The waters of the Gulf of Mexico as observed in 1958 and 1959.




McLellan, H.J.

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Texas A&M University


The observations to be discussed were gathered from three cruises of the R/V Hidalgo in the form of serial observations at the stations shown in Fig. 1. Cruise 58-H-1 left Galveston on the 23rd of March, 1958 and occupied stations along the 94 degrees 30 minutes W meridian into the Gulf of Campeche near Puerto Mexico. One deep station was occupied on the return trip at 23 degrees 14 minutes N, 92 degrees 30 minutes W. Cruise 58-H-4, sponsored by the National Science Foundation as a part of the U.S. Program for the Internatinal Geophysical Year, left Galveston on May 14, 1958, and included observations in the Gulf, the Caribbean, and the Atlantic Ocean betwwen the U.S. Coast and Bermuda. Stations 1 to 4 were occupied on a line running southeast from Galveston to approximately 26 degrees 30 minutes N, 91 degrees 30 minute W. Here the observation program was held up on account of heavy weather and the next station, Station 5, was occupied at the northern extreme of Campeche Bank. The line then continued across Campeche Bank, and a section was occupied across the Yucatan Strait. At the conclusion of this cruise a line of 7 stations was occupied from Havana to the offing of the Mississippi Delta. Cruise 59-H-2 between 17 February and 1 March, 1959, occupied another north-south line across the West Gulf along the 93 degrees 30 minutes W meridian. During all three cruises attempts were made to have observations extended as close as possible to the bottom.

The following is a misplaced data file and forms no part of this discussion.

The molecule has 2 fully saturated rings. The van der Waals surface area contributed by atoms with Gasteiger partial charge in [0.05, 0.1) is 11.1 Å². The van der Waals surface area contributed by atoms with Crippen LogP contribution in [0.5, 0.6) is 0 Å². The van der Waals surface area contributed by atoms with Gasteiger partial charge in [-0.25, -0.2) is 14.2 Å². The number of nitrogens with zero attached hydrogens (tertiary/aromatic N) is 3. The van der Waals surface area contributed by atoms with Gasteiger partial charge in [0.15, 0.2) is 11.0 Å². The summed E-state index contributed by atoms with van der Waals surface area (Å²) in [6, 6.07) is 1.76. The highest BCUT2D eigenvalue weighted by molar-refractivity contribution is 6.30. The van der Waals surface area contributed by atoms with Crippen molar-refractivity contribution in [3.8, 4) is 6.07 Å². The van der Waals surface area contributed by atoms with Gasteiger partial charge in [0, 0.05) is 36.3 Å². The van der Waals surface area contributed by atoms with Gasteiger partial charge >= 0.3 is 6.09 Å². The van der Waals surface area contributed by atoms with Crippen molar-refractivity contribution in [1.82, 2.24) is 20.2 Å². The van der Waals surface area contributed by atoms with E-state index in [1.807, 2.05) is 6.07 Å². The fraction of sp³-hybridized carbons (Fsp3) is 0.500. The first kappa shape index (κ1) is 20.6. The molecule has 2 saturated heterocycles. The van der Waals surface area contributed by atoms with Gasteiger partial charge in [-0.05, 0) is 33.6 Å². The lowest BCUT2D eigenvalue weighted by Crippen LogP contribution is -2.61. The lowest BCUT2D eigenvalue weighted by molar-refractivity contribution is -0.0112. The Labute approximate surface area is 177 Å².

17 p.


cruises, oceanographic stations, ocean stations, cruise stations, oceanographic data